Sophomore Jolene Goldsmith, an environmental studies major, dumps an apartment bucket into a residence hall compost bin, part of a new program in Loyola Village to encourage recycling, composting, and living green.
might be the world’s best-known algebraic formula, relatively
speaking. It’s also the name of a new eco-friendly competition underway
at USF’s Loyola Village this semester.
“It stands for Energy
Saved = My Conservation2
,” said Joe Murphy, USF environmental safety
director. “The concept being that with a little effort people can save
a lot of energy.”
consists of two components, one aimed at
encouraging Loyola Village residents to conserve electricity by
tracking and reporting how much they use, the other focused on making
it easier for residents to recycle, compost, and conserve water on a
Residents can win $1,000 in flexi cash from Bon
Appetit, a $150 gift card for the USF Bookstore, and a yearlong Zipcar
membership and one day’s free car rental, among other prizes. Both
residences and individuals can win awards, the former by cutting back
on power and the latter by keeping a log detailing the amount of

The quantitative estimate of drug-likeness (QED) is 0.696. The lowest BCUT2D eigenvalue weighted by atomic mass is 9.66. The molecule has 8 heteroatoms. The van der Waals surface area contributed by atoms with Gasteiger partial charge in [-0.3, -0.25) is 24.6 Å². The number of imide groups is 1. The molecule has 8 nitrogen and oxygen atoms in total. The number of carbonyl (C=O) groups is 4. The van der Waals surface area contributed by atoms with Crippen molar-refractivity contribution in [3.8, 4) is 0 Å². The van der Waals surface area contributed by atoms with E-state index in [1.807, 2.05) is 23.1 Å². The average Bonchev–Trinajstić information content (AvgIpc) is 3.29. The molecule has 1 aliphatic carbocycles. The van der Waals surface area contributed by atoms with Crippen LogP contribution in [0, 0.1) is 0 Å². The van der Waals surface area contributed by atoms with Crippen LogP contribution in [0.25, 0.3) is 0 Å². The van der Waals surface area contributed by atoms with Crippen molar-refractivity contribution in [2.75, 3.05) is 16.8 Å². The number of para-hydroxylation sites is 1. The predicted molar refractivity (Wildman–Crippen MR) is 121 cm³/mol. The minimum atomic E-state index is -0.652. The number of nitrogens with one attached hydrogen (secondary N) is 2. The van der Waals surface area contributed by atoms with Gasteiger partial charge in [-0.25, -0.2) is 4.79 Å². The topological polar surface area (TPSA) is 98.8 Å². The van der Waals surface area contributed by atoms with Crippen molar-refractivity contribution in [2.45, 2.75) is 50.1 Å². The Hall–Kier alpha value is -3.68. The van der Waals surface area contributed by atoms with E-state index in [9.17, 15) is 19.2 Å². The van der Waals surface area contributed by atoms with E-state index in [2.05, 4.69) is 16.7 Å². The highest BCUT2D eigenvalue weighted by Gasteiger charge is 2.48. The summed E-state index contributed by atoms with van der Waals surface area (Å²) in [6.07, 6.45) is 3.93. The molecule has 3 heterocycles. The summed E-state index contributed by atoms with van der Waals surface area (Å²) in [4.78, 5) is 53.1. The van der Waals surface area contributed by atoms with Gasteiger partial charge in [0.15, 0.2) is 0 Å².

recycling, composting accomplished as well as water saved by turning
off the faucet when brushing teeth or energy saved by shutting down
A primary goal of the pilot program is to educate
Loyola Village residents about how much their lifestyle impacts the
environment as well as their pocket book when they are responsible for
paying the full utility bill, Murphy said.
competition, the amount of power, including the associated cost, is
tracked for each Loyola Village housing unit then reported to the
residents at the end of each month in a mock utility bill. As those
charges are paid as part of Loyola Village’s flat-rate room and board
costs, most residents never see their electricity and water consumption
“This contest gives students and residents the
opportunity to see their electricity usage and the associated cost and
experiment with what they can and cannot do to bring that figure down,”
The idea is to encourage residents to develop
good habits and carry them on after they leave USF, said Christin
Anderson, Well Life Program manager and USF Green Team co-chair. “We
want to institutionalize this type of behavior and include it as part
of the university’s orientation,” she said.
In addition to
educating the USF community about green living strategies, E=MC2
designed to illustrate that a sustainable lifestyle is a daily set of
choices involving the use of resources and the consequences of those
decisions. “Sometimes, those consequences are immediate and other
times, as with global warming, they take a while to manifest their full
effect,” Murphy said.
runs through Nov. 12. Winners will
be announced in early December, after which USF administrators will
evaluate the pilot program’s results, Murphy said. The feasibility of
to other residence halls and university offices will be
part of the evaluation.